A Scrum Master really is supposed to be the person who clears the path for the team so they can run as close to full speed as possible. The Scrum Master is sort of like the pit crew for a race car driver.
Without a Scrum Master, a Scrum team is slowed down by impediments which inevitably come up in any development project. It takes time and distracts the team to deal with these impediments, so the whole cadence of the team slows down unless someone external to the development process is moving the boulders out of the way.
So, really, the most important job of the Scrum Master is to remove impediments which may hamper a Scrum team from progressing on backlogs and getting their work done.
This isn’t the same thing as managing a project, because the Scrum Master isn’t deciding how and when things should be done. Instead, the Scrum Master is part of the team and the team as a whole is taking accountability for managing the project.
The Scrum Master also has the role of being the master of the Scrum process—hence the name. This is a tough spot to be in, but is a very important role that many teams neglect. The rules of Scrum are important to a successful Scrum team. One of the reasons why I started to write off Scrum as a process was simply because it was so difficult to get anyone to actually enforce the rules.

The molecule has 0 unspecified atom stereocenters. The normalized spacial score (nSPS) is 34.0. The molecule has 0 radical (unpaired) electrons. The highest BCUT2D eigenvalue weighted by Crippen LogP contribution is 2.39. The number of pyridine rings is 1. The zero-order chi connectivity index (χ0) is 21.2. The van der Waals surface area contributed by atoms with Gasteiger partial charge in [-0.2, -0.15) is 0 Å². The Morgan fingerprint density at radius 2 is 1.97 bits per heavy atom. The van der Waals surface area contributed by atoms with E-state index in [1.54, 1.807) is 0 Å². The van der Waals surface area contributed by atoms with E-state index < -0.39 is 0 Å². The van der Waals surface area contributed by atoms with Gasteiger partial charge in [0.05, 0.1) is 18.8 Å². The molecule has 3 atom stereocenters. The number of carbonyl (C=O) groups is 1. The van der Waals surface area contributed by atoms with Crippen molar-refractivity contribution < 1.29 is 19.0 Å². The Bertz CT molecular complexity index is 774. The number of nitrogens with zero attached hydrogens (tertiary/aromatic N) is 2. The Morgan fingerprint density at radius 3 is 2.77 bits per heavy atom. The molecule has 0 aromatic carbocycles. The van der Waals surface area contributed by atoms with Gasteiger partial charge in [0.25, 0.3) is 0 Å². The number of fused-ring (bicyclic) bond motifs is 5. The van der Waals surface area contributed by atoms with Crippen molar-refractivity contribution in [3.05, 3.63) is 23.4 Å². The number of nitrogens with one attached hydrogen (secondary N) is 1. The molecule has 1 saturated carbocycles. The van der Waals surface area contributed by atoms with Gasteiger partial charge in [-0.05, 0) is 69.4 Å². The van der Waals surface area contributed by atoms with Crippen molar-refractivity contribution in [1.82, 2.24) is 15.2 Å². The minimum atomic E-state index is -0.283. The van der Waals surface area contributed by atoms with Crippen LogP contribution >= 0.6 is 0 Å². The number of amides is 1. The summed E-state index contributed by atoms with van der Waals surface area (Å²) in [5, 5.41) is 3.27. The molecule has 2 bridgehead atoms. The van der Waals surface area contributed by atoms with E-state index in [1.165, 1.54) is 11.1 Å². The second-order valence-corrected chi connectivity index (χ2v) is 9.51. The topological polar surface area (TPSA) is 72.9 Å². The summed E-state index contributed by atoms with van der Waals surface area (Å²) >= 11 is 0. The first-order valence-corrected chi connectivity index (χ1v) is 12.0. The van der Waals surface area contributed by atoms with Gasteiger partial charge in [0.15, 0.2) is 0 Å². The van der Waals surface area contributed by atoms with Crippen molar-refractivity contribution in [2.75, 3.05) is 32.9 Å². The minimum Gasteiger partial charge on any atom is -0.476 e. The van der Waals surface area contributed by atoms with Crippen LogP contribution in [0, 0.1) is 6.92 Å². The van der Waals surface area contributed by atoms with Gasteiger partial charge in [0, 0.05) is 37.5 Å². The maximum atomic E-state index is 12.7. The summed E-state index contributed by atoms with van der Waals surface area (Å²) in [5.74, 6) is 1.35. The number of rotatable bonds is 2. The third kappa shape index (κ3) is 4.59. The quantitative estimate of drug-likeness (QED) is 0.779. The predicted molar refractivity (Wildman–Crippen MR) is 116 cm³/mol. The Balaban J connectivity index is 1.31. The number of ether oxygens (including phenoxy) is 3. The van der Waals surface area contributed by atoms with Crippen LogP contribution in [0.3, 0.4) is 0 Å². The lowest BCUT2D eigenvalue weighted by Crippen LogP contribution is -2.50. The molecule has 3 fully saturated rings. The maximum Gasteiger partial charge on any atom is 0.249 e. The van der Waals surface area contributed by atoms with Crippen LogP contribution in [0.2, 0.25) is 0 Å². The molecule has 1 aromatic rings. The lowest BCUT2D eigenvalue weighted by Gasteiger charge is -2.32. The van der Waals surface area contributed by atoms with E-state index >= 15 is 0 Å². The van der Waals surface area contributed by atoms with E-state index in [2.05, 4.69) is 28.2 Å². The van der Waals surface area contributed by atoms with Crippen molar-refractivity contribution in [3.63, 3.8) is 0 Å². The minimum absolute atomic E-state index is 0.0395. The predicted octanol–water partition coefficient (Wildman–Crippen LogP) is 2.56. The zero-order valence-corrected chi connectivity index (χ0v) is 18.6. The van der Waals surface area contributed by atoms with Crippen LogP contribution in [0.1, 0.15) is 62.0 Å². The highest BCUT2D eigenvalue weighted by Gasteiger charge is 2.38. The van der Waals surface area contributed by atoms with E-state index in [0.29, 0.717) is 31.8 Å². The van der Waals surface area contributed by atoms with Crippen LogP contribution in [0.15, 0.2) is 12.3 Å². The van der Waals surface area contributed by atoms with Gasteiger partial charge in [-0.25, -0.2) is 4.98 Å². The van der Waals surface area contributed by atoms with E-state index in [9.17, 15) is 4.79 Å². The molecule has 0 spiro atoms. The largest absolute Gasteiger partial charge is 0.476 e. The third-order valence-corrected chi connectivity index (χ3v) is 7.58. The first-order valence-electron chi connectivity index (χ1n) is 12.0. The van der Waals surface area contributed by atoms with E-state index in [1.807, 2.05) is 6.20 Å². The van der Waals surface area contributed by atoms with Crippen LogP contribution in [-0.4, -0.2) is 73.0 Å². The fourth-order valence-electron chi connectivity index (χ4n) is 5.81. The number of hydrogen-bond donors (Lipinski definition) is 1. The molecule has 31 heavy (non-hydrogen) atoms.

This is the job of the Scrum Master; he carries the big Scrum stick and he beats people over the head with it when they step out of line. He doesn’t do this because he is a big power-hungry bully. No, instead, he does this because he knows that the only way the team is going to produce their best work and not waste time arguing over process is if they all follow the process that was agreed upon from the start.
Scrum is intended to be more than just a way to develop software or organize teams, it is also a process that clearly defines what will happen, when it will happen and who will do what.
The Scrum Master is one of the most important roles on the team
It may seem, based on my previous description, that the role of a Scrum Master isn’t all that important to the overall performance of the team, but that is far from the truth.
In reality, the velocity of a team is more influenced by the Scrum Master than any other member of the team—with the exception of that lazy developer that breaks the build all the time and constantly falls asleep at meetings.
Even though the Scrum Master does not have direct control over the management of the team, the Scrum Master’s ability to both remove impediments and enforce the Scrum framework directly affects the team’s ability to get s!@# done.
A poor Scrum Master will let the team flounder and let outside influence distract the team from their work.